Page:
Our attention spans seem to be following the development path of micro-processors—smaller and faster.
The art of the long conversation, the slow contemplation of the future of the planet over a leisurely meal, and prolonged human concentration have become so rare that perhaps we don’t value depth of thought and long-form communication anymore.
Dinner parties could become 15-minute events.
When YouTube started to become popular, the videos were often two to three minutes. We were happy to stop and watch for a few minutes.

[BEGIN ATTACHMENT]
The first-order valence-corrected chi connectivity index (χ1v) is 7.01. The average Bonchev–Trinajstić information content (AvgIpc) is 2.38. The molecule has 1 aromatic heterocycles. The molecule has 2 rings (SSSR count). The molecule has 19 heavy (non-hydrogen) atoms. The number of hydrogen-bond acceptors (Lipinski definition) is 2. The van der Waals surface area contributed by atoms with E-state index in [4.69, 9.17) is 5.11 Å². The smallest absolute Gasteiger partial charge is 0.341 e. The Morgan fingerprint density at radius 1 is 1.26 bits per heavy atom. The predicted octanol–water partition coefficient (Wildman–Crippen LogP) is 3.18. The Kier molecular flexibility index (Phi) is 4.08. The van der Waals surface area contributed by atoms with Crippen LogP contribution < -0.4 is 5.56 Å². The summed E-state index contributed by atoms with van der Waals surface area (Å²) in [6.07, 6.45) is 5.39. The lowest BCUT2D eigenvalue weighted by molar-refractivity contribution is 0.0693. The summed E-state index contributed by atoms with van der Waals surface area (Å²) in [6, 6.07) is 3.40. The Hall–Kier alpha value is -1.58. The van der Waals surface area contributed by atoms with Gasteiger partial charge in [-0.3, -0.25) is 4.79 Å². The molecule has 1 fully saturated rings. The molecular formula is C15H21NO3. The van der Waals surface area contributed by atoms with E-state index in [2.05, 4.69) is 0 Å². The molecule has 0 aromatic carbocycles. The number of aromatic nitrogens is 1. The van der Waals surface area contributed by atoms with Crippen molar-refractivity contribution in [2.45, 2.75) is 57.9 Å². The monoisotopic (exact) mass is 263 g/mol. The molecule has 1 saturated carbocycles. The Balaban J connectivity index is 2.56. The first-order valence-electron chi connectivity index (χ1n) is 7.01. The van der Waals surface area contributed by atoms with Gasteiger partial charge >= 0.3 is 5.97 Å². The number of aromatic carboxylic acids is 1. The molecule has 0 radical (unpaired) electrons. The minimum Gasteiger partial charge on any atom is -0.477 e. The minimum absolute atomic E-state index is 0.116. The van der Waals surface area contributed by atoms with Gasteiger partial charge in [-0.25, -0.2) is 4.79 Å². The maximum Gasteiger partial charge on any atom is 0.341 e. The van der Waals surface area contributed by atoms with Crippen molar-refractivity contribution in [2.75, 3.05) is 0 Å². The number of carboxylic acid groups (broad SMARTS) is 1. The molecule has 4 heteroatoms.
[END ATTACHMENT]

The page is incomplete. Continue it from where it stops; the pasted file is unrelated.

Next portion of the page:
Now we are demanding videos that take brevity to a new level. You can even see the trend with the Old Spice campaign. The original videos were up to 30 seconds long, but as subsequent campaigns rolled out, the videos were often as short as 15 seconds.
Too short, too superficial?
Are we becoming consumers of the short and superficial, or as we have experimented with online video and social media, have we discovered that brevity is sweet and effective?
This fad for brevity can even be seen in the increasing popularity of TED Talks, which are usually limited to 15 minutes or less.